Paul Robinson joins the Democracy Paradox to explain Russian Conservatism. The conversation discusses how it has evolved over two hundred years to help understand politics in Russia today.
Paul Robinson on Russian Conservatism
The Russian interference in the 2016 American Presidential election brought Russia to the forefront of conversations about international relations. But it has also given us a one-dimensional view of this complex country. Today’s conversation is about Russian Conservatism with historian Paul Robinson. We talk about conservatism as an ideology, we talk about its history, and we talk about the many dimensions of Russian Conservatism today that offer a complex and nuanced view.
Our conversation is not an endorsement of Russian Conservatism. It is a largely undemocratic and anti-liberal school of thought. But even this statement is misleading because there are elements of democracy and liberalism in the ideas of some Russian Conservatives.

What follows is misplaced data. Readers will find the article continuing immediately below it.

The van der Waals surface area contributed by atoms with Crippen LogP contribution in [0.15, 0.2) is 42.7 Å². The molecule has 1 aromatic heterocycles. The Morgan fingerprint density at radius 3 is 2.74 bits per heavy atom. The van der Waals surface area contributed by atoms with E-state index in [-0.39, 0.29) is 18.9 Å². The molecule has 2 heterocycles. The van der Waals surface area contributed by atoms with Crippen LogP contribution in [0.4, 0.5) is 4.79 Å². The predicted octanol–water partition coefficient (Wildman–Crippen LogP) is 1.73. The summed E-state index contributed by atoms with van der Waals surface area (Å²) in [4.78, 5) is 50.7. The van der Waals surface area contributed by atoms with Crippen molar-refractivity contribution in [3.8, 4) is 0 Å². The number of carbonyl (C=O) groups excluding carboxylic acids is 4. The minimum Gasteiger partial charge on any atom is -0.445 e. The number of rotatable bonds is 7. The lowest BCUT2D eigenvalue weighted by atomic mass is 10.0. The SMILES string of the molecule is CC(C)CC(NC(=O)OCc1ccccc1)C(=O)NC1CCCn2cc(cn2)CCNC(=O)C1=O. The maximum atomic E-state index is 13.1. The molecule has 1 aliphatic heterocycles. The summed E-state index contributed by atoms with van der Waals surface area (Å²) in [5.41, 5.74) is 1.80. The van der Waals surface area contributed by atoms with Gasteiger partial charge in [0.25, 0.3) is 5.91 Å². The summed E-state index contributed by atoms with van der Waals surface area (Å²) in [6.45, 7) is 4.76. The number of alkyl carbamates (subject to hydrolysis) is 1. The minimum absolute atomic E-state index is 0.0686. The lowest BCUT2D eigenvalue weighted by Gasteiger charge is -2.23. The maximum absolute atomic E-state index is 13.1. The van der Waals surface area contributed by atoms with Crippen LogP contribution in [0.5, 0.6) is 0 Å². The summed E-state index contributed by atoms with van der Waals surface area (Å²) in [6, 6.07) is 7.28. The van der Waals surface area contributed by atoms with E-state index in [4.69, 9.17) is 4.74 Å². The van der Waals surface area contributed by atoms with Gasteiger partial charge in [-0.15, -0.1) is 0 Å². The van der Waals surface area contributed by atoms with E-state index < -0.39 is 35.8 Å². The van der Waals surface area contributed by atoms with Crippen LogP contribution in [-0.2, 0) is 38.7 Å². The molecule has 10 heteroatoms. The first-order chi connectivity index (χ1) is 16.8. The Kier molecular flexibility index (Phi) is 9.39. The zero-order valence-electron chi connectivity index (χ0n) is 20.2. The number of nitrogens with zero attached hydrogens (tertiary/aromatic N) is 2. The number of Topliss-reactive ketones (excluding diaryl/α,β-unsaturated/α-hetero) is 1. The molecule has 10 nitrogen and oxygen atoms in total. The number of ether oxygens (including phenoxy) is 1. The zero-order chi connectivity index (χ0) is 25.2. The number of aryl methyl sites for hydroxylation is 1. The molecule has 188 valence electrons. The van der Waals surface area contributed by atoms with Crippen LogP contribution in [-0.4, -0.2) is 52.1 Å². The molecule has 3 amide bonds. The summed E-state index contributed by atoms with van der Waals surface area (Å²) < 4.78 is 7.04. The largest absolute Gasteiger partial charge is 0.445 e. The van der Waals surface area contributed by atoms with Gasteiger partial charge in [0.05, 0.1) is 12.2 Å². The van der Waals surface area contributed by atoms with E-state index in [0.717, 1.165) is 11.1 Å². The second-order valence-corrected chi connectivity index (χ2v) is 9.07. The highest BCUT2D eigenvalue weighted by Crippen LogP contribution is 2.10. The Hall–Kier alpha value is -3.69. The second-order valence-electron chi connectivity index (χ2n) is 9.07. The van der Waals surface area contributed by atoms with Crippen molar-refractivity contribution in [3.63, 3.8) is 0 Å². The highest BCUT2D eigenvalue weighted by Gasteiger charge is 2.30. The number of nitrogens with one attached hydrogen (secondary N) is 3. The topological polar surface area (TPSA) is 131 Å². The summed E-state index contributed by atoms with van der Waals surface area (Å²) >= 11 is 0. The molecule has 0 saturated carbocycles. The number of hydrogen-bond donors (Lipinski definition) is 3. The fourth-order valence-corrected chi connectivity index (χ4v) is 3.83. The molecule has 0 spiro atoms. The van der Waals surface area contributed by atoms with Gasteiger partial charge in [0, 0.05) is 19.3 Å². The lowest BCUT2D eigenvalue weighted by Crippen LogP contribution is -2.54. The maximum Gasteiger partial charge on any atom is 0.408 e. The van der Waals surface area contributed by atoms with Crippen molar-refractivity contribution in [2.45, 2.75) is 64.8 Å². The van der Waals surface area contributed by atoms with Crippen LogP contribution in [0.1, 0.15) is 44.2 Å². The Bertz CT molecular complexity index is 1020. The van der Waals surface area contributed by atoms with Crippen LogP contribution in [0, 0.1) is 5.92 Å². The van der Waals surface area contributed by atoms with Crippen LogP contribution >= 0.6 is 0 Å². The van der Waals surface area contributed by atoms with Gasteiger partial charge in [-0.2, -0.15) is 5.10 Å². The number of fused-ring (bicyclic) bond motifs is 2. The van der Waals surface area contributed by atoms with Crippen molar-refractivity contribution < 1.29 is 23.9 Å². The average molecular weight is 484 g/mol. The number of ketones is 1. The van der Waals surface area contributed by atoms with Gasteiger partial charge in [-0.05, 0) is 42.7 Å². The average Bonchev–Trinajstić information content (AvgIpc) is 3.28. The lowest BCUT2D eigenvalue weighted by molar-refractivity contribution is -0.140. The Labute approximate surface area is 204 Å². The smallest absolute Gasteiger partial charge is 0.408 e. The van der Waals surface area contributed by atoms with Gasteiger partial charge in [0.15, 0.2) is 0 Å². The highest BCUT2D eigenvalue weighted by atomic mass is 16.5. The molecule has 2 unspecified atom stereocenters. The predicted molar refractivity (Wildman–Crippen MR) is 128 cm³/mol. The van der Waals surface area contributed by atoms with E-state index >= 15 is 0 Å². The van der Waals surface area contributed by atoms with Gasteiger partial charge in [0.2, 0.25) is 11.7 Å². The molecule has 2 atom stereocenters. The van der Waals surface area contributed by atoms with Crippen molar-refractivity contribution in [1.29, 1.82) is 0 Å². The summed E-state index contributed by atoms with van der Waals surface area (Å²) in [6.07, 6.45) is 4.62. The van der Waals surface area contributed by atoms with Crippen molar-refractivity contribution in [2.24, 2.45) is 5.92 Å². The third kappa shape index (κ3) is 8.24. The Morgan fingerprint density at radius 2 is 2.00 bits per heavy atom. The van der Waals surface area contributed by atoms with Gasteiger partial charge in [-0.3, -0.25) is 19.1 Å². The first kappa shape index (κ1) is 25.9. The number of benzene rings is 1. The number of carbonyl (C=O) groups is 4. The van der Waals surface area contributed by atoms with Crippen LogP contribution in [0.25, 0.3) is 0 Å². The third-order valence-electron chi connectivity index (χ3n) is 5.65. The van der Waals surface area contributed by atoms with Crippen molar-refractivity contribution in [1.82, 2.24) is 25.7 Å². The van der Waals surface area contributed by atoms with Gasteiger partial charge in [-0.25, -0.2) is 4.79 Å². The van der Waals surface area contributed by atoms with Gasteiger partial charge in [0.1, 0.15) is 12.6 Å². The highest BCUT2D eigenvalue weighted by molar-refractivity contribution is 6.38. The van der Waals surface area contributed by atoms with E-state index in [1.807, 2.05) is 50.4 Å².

Consider how your views on Russia change throughout its history. Today, it is largely considered conservative at least socially or culturally. But not long ago, it was Communist and associated with the far left. The reality is few of us have thought much about Russian political thought beyond broad generalizations. This podcast will scratch the surface on a particular political tradition but hopefully it offers a broader context as Russia becomes a topic in Western politics in the 2020 election and beyond.
Paul Robinson is Professor of History of Public and International Affairs at the University of Ottawa and the author of Russian Conservatism. He is author of several books, including The White Russian Army in Exile, 1920–1941, and co-author of Aiding Afghanistan.
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